Networking is the primary method used by successful job seekers to find positions. It is estimated that 70% of all jobs are found through a personal contact, not through applications submitted via a job board or online application.
The benefits of networking are many and varied. It is common for jobs posted on a major website to receive dozens, sometimes hundreds of applications within hours of the posting. This creates a high level of competition with candidates, making it difficult for new hires to stand out from the crowd. Networking can help reduce the number of applications received and make it easier to differentiate yourself from the pack.
Another benefit is access to career advice and mentorship from individuals who can vouch for a candidate’s skills and proficiency in their domain. This is particularly helpful when a job seeker is looking for a position in a highly competitive industry or domain.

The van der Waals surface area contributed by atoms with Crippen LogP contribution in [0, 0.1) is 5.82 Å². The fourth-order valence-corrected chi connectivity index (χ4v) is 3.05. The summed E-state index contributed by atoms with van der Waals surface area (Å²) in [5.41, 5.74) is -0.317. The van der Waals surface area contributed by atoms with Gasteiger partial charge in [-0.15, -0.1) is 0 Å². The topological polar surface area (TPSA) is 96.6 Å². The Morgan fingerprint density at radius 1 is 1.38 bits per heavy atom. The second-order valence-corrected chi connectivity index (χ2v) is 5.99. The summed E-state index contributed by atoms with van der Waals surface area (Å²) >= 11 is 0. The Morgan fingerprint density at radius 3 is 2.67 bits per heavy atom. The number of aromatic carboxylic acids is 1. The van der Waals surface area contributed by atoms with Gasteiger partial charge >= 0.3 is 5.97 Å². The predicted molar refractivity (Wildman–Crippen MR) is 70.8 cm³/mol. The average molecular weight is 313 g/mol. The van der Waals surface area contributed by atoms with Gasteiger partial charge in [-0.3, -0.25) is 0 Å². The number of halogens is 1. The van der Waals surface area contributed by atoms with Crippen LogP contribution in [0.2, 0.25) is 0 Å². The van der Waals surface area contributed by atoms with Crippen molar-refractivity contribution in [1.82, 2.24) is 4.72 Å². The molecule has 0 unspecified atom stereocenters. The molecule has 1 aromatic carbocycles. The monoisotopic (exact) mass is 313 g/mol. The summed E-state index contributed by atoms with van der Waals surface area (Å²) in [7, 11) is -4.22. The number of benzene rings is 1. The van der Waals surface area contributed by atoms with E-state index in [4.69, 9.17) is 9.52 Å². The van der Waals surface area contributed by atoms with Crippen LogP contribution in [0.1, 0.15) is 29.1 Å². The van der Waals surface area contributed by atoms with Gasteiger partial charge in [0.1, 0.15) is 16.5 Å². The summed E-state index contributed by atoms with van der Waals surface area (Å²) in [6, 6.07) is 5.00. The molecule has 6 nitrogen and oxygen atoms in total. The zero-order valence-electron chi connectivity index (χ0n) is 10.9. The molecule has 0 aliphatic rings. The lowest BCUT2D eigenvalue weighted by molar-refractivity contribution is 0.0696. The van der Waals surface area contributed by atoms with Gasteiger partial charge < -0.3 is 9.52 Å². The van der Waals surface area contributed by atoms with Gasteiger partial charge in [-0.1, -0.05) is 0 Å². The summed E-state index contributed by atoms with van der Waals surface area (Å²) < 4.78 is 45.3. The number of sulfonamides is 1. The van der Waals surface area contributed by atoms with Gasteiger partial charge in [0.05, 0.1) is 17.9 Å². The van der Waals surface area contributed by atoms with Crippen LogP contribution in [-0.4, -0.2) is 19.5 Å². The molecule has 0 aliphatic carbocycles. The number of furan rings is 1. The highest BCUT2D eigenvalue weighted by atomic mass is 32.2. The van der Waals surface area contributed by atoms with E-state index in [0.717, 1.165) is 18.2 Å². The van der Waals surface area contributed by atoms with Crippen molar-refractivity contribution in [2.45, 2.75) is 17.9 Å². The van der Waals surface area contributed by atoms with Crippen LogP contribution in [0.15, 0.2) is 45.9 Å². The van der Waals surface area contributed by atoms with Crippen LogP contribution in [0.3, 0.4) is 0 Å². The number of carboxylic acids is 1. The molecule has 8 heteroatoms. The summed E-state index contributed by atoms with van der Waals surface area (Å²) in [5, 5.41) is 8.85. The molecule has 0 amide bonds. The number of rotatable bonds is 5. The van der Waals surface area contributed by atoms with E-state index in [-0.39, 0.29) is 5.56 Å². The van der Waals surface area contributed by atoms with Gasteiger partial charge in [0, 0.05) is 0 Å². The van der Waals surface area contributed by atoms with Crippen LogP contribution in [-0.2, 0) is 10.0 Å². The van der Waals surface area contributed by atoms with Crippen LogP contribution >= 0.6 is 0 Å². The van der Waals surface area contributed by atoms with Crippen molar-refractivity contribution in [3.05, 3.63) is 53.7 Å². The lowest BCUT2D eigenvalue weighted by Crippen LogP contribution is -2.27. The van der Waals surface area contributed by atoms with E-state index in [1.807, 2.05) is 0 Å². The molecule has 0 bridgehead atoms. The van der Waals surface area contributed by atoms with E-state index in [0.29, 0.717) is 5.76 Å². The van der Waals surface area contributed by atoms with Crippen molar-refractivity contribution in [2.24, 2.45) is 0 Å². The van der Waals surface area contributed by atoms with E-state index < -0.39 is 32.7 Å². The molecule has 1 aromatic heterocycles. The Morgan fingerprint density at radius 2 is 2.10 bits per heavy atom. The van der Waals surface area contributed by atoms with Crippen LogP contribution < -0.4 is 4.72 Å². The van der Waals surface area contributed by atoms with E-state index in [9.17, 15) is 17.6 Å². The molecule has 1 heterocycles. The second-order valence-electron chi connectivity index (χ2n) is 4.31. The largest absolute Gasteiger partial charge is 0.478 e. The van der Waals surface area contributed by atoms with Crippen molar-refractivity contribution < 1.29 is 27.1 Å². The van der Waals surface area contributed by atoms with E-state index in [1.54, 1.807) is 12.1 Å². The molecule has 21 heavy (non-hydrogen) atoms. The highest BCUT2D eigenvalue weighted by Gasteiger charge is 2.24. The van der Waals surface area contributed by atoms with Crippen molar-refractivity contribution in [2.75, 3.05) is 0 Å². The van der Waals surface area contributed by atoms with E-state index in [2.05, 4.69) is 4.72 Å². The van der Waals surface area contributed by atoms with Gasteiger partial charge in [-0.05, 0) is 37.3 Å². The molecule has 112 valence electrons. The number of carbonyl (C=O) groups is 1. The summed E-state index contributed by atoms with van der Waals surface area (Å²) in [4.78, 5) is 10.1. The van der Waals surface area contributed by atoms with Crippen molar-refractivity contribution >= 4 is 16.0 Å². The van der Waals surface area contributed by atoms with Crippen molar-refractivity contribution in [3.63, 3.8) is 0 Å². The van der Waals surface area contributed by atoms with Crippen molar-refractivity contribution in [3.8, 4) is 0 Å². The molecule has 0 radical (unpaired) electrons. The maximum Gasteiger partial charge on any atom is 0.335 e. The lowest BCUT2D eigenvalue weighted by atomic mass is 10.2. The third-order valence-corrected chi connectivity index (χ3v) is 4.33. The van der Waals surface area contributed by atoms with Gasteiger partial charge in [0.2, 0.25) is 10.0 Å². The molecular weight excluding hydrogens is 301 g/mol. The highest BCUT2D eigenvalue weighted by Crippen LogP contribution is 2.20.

When attempting to network, it is important to remember that it is a process that takes time and effort. It is important not to rush into it with an agenda or a sense of urgency. The best way to approach those in your network is to ask how they can assist you and what you can do to help them. Most people are happy to give their advice, feedback and support when asked.
It is also important to remember that a person’s network doesn’t just consist of individuals in their professional circle. Many people have a secondary network consisting of their family, friends and acquaintances from other social organizations such as their church or recreational sports teams. These secondary networks can be helpful when trying to expand one’s connections. Networking for job seekers